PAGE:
Peavey VB-3 - BassPlayer.com

Peavey VB-3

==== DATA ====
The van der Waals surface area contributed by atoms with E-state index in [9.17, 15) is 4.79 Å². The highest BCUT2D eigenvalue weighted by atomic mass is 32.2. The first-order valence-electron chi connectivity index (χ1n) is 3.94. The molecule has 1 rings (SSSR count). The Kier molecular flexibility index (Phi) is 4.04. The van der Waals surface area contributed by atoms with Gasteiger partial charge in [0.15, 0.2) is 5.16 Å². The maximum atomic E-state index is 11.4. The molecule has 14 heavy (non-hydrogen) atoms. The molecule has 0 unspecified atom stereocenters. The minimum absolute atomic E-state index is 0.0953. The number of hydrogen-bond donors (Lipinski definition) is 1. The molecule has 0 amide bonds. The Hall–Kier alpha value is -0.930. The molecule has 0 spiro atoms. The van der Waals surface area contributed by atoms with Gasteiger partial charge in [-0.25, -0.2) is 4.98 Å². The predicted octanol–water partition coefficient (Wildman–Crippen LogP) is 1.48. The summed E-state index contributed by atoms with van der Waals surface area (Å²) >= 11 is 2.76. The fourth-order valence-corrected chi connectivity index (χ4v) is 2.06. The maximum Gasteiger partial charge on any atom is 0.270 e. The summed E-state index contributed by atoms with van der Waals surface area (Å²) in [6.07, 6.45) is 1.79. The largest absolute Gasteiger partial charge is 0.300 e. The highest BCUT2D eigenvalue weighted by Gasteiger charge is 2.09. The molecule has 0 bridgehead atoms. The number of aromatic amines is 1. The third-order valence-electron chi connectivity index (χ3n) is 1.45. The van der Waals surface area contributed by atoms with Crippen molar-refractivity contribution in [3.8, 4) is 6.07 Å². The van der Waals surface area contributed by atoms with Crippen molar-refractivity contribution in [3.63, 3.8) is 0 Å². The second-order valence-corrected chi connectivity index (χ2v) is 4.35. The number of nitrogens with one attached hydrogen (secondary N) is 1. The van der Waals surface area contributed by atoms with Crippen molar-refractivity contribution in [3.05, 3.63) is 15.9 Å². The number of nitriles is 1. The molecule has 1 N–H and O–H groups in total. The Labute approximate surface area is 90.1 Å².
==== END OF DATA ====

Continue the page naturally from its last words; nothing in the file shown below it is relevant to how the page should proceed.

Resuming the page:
THOUGH MANY MANUFACTURERS HAVE tried, there’s simply no way to perfectly duplicate the sound of an all-tube head using solid-state components. Those who dig the plush response, rich harmonic color, and sweet overdrive potential of tube circuits are thus forced to accept tube heads’ limitations, most painfully their much heavier weight compared to solidstate amps. But what makes tube amps so heavy? First, power amp tubes are physically large and require airspace to dissipate heat, so most tube heads are big. Second—and most important in terms of weight—tube amps have so far needed two heavy transformers to operate: An output transformer for impedance matching between the power amp and speakers, and a power supply transformer to step-down and distribute the power from a wall outlet. The revolutionary Peavey VB-3 all-buteliminates one of these transformers, and the weight savings are enormous. It accomplishes this feat with a switchmode power supply (SMPS). While the technology is incr